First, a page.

The bitties of the barn

Waiting in line at Itty Bitty Burger Barn is a given. And with the cramped space, you can’t help but overhear what other patrons are gabbing about. Seeing that this is Texas, there’s also that auto-invite to chime in, make friendly with other locals, and leave a locale with new best friends for life.

Next to the front door hung a posterboard signed with well wishes, requesting donations. The kid’s face and the dates of his life were displayed prominently. Quick math tells me this death is considered more tragic than others.

No matter the reason, this is a loss of life. We’re all humans — young, old, black, white, American, Japanese, Australian, whatever. Any loss of life is a loss of that one’s potential. His or her output. His or her contributions. His or her being.

So when the people around me started talking about his accident — a single-car incident where he smashed into a tree so hard that it split his vehicle in two — I had to listen in.

“Yes, so terrible.”

“Saw that on the news last night.”

“I think it was right where the road curves over there.”

“I saw balloons at the site.”

And then I knew it was coming. I already pre-judged the man to my left as the curmudgeonly sort. And although I revel in being oh-so-right pretty much all of the time, I held my breath and waited for his crabby comment to be surprise sympathy — if not for the driver who lost his life, then at least for the family he left behind.

Alas, no. Ol’ Grandpa McCrankypants went full in with the criticisms on children today, and I knew it wasn’t going to be my place to sit quietly and let him bask in his false sense of superiority.

“Well, maybe if he wasn’t driving so fast,” he started.

“Sir, do you remember being 20?” I started with. “I know I drove like an absolute jackass.”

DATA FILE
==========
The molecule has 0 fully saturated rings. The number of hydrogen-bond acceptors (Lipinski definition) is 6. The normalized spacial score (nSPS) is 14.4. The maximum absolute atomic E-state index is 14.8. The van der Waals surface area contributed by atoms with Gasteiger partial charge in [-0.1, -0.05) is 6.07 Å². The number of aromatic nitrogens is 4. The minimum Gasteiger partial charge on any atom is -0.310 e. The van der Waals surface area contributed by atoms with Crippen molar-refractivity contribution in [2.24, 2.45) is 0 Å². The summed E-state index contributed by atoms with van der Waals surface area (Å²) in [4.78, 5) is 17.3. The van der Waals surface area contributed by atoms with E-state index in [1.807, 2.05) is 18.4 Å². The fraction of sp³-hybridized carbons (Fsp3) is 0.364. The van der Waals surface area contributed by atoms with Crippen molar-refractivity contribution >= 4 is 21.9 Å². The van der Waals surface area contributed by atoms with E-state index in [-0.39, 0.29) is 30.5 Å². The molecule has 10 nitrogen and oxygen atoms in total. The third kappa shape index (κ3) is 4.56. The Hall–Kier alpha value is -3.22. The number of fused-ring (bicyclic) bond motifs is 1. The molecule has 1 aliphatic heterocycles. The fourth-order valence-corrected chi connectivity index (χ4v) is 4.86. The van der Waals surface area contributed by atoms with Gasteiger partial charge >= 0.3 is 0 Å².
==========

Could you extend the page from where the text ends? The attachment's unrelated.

I expected a condescending, “You wouldn’t know what I’m talking about, little lady,” but he instead decided to talk about his own driving skills as a teen. After all, talking about one’s specific experiences can’t be refuted with generalizations, no matter how much of a liar you are.

“I chose to drive fast on roads that were flat and open,” he began.

I continued, “Nah, man. You know you drove like a jackass.”

Then the old lady behind me, “Yeah, I drove like a jackass too!”

And then ALL the old bitties in the Itty Bitty chimed in and made sure to proudly use the word JACKASS in their retelling of youthful vehicular mishaps.

He stammered. He hemmed. He hawed. Then in a spectacular bob-and-weave, pick-and-roll maneuver, he changed courses and tried to get the bitties back on his side.

“Well, the drugs these kids do today…”

And — OH NO! — the bitty behind me wasn’t gonna let that stand.

“I’ve been around since the early 40s, and there was a lot of alcohol back then! There might be a lot more choices in drugs today, but we were plenty hopped up too!”

Then the bitties all started nodding and retelling their youthful drunken mishaps. Some even admitted to — GASP! — taking a nip or two these days.

And that, my friends, is how I riled up a burger barn full of bitties.


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